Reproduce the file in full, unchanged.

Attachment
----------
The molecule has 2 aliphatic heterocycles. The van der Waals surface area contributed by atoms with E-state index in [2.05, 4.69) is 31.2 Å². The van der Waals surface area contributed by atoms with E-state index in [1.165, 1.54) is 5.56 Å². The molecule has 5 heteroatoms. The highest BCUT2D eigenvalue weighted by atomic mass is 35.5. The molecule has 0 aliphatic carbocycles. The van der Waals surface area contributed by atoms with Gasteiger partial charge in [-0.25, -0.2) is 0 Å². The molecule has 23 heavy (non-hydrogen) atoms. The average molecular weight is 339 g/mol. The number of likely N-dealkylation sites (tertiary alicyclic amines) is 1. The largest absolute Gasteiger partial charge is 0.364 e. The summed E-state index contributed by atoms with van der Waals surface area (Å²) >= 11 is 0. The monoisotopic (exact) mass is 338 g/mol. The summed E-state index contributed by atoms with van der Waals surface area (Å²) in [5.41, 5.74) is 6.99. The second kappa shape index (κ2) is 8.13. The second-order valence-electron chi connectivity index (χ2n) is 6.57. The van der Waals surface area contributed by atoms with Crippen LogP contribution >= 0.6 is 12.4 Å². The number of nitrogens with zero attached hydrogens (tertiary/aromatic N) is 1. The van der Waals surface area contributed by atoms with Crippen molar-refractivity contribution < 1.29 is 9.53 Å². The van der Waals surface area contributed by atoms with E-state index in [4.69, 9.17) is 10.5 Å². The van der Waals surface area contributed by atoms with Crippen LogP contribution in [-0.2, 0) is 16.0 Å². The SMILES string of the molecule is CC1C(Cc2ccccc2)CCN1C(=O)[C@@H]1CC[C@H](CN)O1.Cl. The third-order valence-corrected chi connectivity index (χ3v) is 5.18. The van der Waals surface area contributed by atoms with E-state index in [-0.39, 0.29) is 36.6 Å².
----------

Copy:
The molecule has 2 aliphatic heterocycles. The van der Waals surface area contributed by atoms with E-state index in [2.05, 4.69) is 31.2 Å². The van der Waals surface area contributed by atoms with E-state index in [1.165, 1.54) is 5.56 Å². The molecule has 5 heteroatoms. The highest BCUT2D eigenvalue weighted by atomic mass is 35.5. The molecule has 0 aliphatic carbocycles. The van der Waals surface area contributed by atoms with Gasteiger partial charge in [-0.25, -0.2) is 0 Å². The molecule has 23 heavy (non-hydrogen) atoms. The average molecular weight is 339 g/mol. The number of likely N-dealkylation sites (tertiary alicyclic amines) is 1. The largest absolute Gasteiger partial charge is 0.364 e. The summed E-state index contributed by atoms with van der Waals surface area (Å²) >= 11 is 0. The monoisotopic (exact) mass is 338 g/mol. The summed E-state index contributed by atoms with van der Waals surface area (Å²) in [5.41, 5.74) is 6.99. The second kappa shape index (κ2) is 8.13. The second-order valence-electron chi connectivity index (χ2n) is 6.57. The van der Waals surface area contributed by atoms with Crippen LogP contribution >= 0.6 is 12.4 Å². The number of nitrogens with zero attached hydrogens (tertiary/aromatic N) is 1. The van der Waals surface area contributed by atoms with Crippen molar-refractivity contribution < 1.29 is 9.53 Å². The van der Waals surface area contributed by atoms with E-state index in [4.69, 9.17) is 10.5 Å². The van der Waals surface area contributed by atoms with Crippen LogP contribution in [-0.2, 0) is 16.0 Å². The SMILES string of the molecule is CC1C(Cc2ccccc2)CCN1C(=O)[C@@H]1CC[C@H](CN)O1.Cl. The third-order valence-corrected chi connectivity index (χ3v) is 5.18. The van der Waals surface area contributed by atoms with E-state index in [-0.39, 0.29) is 36.6 Å².